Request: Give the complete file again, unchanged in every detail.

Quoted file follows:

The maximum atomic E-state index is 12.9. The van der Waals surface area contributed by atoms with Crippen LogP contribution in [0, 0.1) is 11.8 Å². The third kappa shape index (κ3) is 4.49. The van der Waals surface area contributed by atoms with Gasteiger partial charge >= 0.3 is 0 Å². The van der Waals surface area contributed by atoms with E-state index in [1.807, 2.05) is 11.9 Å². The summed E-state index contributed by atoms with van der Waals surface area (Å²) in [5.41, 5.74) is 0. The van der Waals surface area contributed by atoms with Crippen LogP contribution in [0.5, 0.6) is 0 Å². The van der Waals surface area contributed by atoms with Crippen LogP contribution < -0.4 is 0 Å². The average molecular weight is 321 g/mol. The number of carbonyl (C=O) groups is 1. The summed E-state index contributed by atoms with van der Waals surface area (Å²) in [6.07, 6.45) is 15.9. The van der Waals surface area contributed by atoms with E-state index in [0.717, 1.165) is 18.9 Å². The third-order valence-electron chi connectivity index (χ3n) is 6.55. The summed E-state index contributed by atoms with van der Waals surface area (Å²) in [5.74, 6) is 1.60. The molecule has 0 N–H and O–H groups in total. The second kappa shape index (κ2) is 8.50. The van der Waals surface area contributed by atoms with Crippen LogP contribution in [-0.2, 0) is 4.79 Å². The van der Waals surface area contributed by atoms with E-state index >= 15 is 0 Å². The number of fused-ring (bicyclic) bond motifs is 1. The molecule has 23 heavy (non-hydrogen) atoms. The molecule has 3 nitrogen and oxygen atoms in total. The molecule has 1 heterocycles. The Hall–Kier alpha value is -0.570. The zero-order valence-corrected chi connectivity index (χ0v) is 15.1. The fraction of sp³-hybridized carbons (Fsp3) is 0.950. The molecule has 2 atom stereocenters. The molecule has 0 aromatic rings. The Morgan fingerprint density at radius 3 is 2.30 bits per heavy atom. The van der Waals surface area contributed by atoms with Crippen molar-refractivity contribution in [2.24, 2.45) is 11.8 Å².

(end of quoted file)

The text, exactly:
The maximum atomic E-state index is 12.9. The van der Waals surface area contributed by atoms with Crippen LogP contribution in [0, 0.1) is 11.8 Å². The third kappa shape index (κ3) is 4.49. The van der Waals surface area contributed by atoms with Gasteiger partial charge >= 0.3 is 0 Å². The van der Waals surface area contributed by atoms with E-state index in [1.807, 2.05) is 11.9 Å². The summed E-state index contributed by atoms with van der Waals surface area (Å²) in [5.41, 5.74) is 0. The van der Waals surface area contributed by atoms with Crippen LogP contribution in [0.5, 0.6) is 0 Å². The van der Waals surface area contributed by atoms with Crippen LogP contribution < -0.4 is 0 Å². The average molecular weight is 321 g/mol. The number of carbonyl (C=O) groups is 1. The summed E-state index contributed by atoms with van der Waals surface area (Å²) in [6.07, 6.45) is 15.9. The van der Waals surface area contributed by atoms with E-state index in [0.717, 1.165) is 18.9 Å². The third-order valence-electron chi connectivity index (χ3n) is 6.55. The summed E-state index contributed by atoms with van der Waals surface area (Å²) in [5.74, 6) is 1.60. The molecule has 0 N–H and O–H groups in total. The second kappa shape index (κ2) is 8.50. The van der Waals surface area contributed by atoms with Crippen LogP contribution in [-0.2, 0) is 4.79 Å². The van der Waals surface area contributed by atoms with E-state index >= 15 is 0 Å². The number of fused-ring (bicyclic) bond motifs is 1. The molecule has 23 heavy (non-hydrogen) atoms. The molecule has 3 nitrogen and oxygen atoms in total. The molecule has 1 heterocycles. The Hall–Kier alpha value is -0.570. The zero-order valence-corrected chi connectivity index (χ0v) is 15.1. The fraction of sp³-hybridized carbons (Fsp3) is 0.950. The molecule has 2 atom stereocenters. The molecule has 0 aromatic rings. The Morgan fingerprint density at radius 3 is 2.30 bits per heavy atom. The van der Waals surface area contributed by atoms with Crippen molar-refractivity contribution in [2.24, 2.45) is 11.8 Å².